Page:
Early Music Fare Is Ear-Opening ‘Genius and Folly’

Karin Modigh in period costume dances to Lully with the BEMF Festival Orchestra (Courtesy BEMF)
By Robert Markow

The theme of this year’s seventeenth biennial Boston Early Music Festival (BEMF), held June 9-16, was “Youth: Genius and Folly.” Hence, it was entirely fitting to encounter a concert given in Jordan Hall on June 13 by the Festival Orchestra called “The Birth of the Orchestra,” as it included music from the earliest days of orchestral writing. Director and concertmaster Robert Mealy pointed out in his extensive and enlightening program notes that “the orchestra as we know it was an invention of the Baroque. The sheer spectacle of a large group of instrumentalists doing exactly the same thing at the same time was something in the late seventeenth century that was a very new, and much commented-on, aesthetic creation.”

Baroque violinist Robert Mealy (Courtesy BEMF)
Baroque violinist Robert Mealy (Courtesy BEMF)

Mealy put together a themed program that reflected all the excitement and thrill of concert music in the mid-Baroque period, focusing principally on composers working in Rome (Corelli, early Muffat, and early Handel) and Paris (Lully), with passing bows to London (John Blow) and northern Germany (the little-known Philipp Heinrich Erlebach). The last two composers were included to demonstrate the fusion of French dance style with Italian virtuosity.

From the first notes of Handel’s Overture to Il Trionfo del tempo e del disinganno (1707), I was swept instantly into another world through the sheer virtuosity of the 22-member BEMF Orchestra – not virtuosity in the nineteenth-century sense of zillions of notes played at the speed of light, but in the absolute perfection of execution.

Boston Early Music Festival Orchestra (Courtesy BEMF)
Boston Early Music Festival Orchestra (Courtesy BEMF)

In more than half a century of listening, I have not heard any orchestra, including the Cleveland Orchestra under George Szell, play with greater unanimity of style. Mealy’s comment about “a large group of instrumentalists doing exactly the same thing at the same time” was borne out literally in razor-sharp attacks and releases, spot-on intonation and keen attention to dynamic contrasts. But even Szell’s Cleveland Orchestra never sounded like it was having the time of its life as did the BEMF Orchestra. Vitality, freshness, total conviction and infectious enthusiasm infused every moment, often leavened with a touch of humor. Many of our most prestigious full-sized orchestras and their music directors could learn a thing or two from Mealy and his band. A crisp, brilliant surface to the orchestra’s overall sonority was supported by a full, rich foundation of lower strings, two harpsichords and percussion. Just 22 musicians can project an amazing body of sound when every player is as good as these.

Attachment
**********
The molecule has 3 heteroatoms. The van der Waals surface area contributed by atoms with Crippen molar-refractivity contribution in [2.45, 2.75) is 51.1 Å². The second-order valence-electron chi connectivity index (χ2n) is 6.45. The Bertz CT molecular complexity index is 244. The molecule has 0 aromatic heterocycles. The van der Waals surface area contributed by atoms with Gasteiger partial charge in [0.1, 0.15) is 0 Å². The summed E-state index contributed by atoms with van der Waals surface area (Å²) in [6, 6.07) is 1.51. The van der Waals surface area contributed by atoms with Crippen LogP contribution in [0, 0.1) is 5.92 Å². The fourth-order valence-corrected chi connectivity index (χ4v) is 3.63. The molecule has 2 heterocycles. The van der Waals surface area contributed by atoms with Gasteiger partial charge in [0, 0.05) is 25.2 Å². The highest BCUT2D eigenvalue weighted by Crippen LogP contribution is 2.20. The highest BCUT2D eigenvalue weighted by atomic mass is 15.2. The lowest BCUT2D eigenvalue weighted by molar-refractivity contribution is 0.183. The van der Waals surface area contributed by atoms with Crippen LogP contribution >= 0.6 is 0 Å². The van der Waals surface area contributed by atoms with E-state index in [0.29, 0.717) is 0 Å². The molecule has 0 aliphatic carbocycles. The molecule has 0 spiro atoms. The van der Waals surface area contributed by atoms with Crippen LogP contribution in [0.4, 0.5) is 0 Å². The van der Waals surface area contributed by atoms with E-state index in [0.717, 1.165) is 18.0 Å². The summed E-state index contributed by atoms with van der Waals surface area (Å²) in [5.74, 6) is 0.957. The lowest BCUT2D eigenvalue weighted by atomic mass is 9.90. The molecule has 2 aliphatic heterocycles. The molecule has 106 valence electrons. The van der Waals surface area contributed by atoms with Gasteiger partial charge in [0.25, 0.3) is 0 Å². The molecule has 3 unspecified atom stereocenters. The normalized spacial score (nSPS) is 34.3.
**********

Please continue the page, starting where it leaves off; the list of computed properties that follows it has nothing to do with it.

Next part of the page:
Adding a further dimension of pleasure to the concert was the contribution from the four-member BEMF Dance Ensemble, clad in period costumes and providing delectable visual stimulus to excerpts from various Lully ballets and operas.

Most entertaining of all was John Blow’s Suite from Venus and Adonis (ca. 1683), which Mealy aptly describes as “deeply quirky” and “spicy,” and generously enlivened with percussive effects.

BEMF aficionados already know what to expect at one of the biennial festivals: a convocation of musicians, scholars and music lovers from across the land on a scale and level of excellence not exceeded anywhere else on the planet. Exhibition halls at the Revere Hotel included displays from nearly one hundred early instrument makers and publishers, purportedly the largest such assemblage in the world.

Amandine Bayer backstage with Mozart's Violin (Kathy Wittman)
Amandine Bayer backstage with Mozart’s Violin (Kathy Wittman)

This year the exhibition included a special treat – the North American debut of Mozart’s own violin and viola, which were also heard in concert. The souvenir program book, printed on glossy paper in full color, runs to 336 pages and includes dozens of scholarly essays and program notes, plus complete bilingual texts for vocal and operatic works. The Music Critics Association of North America made the festival the focus of its annual convention (and was royally welcomed). Elsewhere the reader will find critical commentary of what was generally regarded as one of the operatic highlights of the entire season throughout North America, the first modern-day performances of Handel’s first opera, Almira.

Perhaps the greatest compliment I can pay Mealy and the BEMF Orchestra is that it convinced a longtime concert-goer hitherto dubiously disposed toward early music to find in it a source of great pleasure and awakened interest. I can’t wait to hear them again.

Formerly a horn player in the Montreal Symphony, Robert Markow now writes program notes for that orchestra and for many others in Canada, the U.S. and Asia. He writes regularly for such classical music journals as American Record Guide, Fanfare, Symphony, Strings, The Strad, Opera, Opera News and Opera Canada


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